Dating Sites Attacked by Russian Phishing Bot

CYBERSPACE — Looking for love in a Russian chat room has gotten more dangerous; a new phishing bot called CyberLover is making the rounds.

CyberLover works by “flirting” with unsuspecting chatters, developing a “relationship” with them that leads to the victim revealing personal information, according to PC Tools, a security software company.

The information can be used to commit identity theft and other types of fraud and harm, such as directing victims to a "personal" website where they will be infected with viruses and other malware.

CyberLover's artificial intelligence engine is reportedly so good that it is extremely difficult for victims to tell the difference between the automated bot and a human chatter.

To make matters worse, it is extremely efficient — developing as many as 10 relationships within 30 minutes and compiling a report on its victims that includes their names, photographs and contact information.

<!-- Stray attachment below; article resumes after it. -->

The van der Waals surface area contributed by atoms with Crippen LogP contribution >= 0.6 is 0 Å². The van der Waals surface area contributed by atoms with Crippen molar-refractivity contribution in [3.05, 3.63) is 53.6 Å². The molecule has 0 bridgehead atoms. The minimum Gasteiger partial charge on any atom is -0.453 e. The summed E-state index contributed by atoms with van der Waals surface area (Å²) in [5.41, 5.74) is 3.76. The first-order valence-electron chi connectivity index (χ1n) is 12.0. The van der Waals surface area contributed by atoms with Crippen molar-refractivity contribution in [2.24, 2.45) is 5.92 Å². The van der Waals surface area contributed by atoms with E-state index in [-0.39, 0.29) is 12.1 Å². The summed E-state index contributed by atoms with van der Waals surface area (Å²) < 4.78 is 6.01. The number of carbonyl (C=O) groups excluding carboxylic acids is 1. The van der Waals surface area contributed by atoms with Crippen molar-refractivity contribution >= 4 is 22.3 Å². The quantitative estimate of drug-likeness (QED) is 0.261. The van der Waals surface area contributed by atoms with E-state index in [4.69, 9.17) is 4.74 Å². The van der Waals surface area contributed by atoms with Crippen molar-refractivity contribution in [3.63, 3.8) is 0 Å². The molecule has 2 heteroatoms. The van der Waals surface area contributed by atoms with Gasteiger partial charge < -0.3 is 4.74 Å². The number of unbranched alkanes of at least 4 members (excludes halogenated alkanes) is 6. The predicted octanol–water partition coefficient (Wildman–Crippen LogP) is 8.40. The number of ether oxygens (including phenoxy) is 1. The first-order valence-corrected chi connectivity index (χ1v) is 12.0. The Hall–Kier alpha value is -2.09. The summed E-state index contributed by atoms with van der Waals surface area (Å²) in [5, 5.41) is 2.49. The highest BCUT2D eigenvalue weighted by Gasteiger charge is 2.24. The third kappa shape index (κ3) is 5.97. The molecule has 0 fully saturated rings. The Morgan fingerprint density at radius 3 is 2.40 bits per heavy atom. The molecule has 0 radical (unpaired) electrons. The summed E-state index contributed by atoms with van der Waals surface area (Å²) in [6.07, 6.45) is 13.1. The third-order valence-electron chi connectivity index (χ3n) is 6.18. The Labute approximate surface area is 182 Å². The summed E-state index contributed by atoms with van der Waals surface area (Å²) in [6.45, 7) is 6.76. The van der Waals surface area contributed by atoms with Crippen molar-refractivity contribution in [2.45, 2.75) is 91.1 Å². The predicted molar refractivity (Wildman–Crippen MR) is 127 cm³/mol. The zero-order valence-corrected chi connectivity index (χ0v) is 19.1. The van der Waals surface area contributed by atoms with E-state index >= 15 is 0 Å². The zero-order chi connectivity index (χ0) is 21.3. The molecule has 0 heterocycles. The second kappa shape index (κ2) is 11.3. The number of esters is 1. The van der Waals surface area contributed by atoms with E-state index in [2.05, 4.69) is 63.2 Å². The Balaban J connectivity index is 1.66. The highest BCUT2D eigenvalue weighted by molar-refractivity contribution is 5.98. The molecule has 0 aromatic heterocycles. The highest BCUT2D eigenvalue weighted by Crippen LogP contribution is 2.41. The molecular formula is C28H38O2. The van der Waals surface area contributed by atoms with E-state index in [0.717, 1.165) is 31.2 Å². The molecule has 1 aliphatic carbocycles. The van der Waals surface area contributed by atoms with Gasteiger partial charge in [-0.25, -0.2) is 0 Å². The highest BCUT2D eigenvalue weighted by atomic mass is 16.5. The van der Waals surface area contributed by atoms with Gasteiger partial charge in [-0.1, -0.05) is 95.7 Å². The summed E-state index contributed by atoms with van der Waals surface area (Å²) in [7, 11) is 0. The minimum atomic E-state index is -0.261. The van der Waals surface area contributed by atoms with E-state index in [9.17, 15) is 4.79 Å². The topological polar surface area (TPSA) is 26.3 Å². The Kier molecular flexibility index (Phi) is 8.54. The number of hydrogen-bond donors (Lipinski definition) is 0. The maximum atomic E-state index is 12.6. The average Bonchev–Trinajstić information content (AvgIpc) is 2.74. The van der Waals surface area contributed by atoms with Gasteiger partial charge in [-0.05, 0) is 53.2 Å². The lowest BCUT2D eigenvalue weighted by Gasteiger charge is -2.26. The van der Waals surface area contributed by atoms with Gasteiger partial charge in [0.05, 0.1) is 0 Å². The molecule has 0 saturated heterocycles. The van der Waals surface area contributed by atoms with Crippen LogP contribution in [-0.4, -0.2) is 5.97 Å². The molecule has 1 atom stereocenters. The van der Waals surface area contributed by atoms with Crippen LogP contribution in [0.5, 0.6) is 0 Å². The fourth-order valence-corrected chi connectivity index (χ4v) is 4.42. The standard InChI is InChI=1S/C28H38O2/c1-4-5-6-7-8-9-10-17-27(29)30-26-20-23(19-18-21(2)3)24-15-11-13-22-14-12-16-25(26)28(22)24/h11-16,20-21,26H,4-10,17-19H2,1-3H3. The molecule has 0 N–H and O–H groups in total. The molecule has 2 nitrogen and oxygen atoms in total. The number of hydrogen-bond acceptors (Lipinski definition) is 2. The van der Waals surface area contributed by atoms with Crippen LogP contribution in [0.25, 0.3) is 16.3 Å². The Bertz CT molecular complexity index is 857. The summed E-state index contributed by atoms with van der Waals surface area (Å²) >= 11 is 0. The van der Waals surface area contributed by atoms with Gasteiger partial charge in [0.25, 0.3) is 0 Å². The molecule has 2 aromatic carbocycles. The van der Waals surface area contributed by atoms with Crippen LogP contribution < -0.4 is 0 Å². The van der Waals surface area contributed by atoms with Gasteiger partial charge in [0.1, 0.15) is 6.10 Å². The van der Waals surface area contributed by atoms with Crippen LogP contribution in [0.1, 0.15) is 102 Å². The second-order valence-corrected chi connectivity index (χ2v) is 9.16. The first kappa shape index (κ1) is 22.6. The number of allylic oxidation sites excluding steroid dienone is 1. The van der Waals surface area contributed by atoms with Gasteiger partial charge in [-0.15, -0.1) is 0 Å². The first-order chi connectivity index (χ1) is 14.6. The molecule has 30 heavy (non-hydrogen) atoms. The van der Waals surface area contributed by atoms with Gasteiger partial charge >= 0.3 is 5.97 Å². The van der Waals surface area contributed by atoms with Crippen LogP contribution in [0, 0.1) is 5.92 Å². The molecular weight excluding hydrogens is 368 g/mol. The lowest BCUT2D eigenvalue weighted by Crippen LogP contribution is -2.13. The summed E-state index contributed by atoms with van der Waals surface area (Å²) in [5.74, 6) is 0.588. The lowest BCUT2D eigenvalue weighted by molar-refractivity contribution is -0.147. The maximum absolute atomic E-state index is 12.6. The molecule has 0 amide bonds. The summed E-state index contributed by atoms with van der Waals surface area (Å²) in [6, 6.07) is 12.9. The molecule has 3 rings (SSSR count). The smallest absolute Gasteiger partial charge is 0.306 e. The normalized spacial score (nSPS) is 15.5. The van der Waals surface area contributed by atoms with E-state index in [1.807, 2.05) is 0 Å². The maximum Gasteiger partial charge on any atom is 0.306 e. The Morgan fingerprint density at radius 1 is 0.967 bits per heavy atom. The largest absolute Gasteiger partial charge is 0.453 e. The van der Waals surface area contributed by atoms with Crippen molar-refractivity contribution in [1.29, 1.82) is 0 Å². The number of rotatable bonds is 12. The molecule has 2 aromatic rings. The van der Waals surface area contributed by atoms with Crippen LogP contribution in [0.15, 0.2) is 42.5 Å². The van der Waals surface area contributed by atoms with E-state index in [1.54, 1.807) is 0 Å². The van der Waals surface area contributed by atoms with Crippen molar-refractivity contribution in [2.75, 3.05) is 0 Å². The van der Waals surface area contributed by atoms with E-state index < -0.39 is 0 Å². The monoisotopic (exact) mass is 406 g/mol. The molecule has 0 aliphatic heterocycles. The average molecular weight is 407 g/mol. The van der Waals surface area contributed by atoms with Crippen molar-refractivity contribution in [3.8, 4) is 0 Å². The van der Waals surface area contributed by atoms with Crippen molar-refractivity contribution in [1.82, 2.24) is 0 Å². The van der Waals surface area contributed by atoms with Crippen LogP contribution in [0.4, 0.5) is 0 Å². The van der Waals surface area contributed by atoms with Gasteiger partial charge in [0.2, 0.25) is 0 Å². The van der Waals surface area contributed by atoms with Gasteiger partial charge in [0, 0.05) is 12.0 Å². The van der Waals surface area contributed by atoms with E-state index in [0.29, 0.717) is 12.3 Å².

"As a tool that can be used by hackers to conduct identity fraud, CyberLover demonstrates an unprecedented level of social engineering," said Sergei Shevchenko, PC Tools' senior malware analyst.

The bot is configurable as well, featuring different user profiles, so that it can emulate anyone from a "romantic lover" to a "sexual predator."

While it seems that only Russian websites are being targeted by CyberLover now, PC Tools believes that CyberLover will be a worldwide problem in February.

The rise of automated artificial intelligence agents is in response to increased security, where computer users have better anti-virus software and other preventative measures that mitigate access via software and system flaws. These bots rely on victims voluntarily handing over their information instead.

Computer users are lulled into a false sense of security over the Internet’s perceived anonymity, according to PC Tools Vice President of Product Strategy Mike Greene. These users fail to realize that real-world damage can result from information that is disclosed online.

"People are used to not opening attachments or maybe not clicking on a link that shows up in their [instant messenger],” Greene said. “But this emulates a real conversation, so you more are likely to give over personal information, click on a link or send your photograph."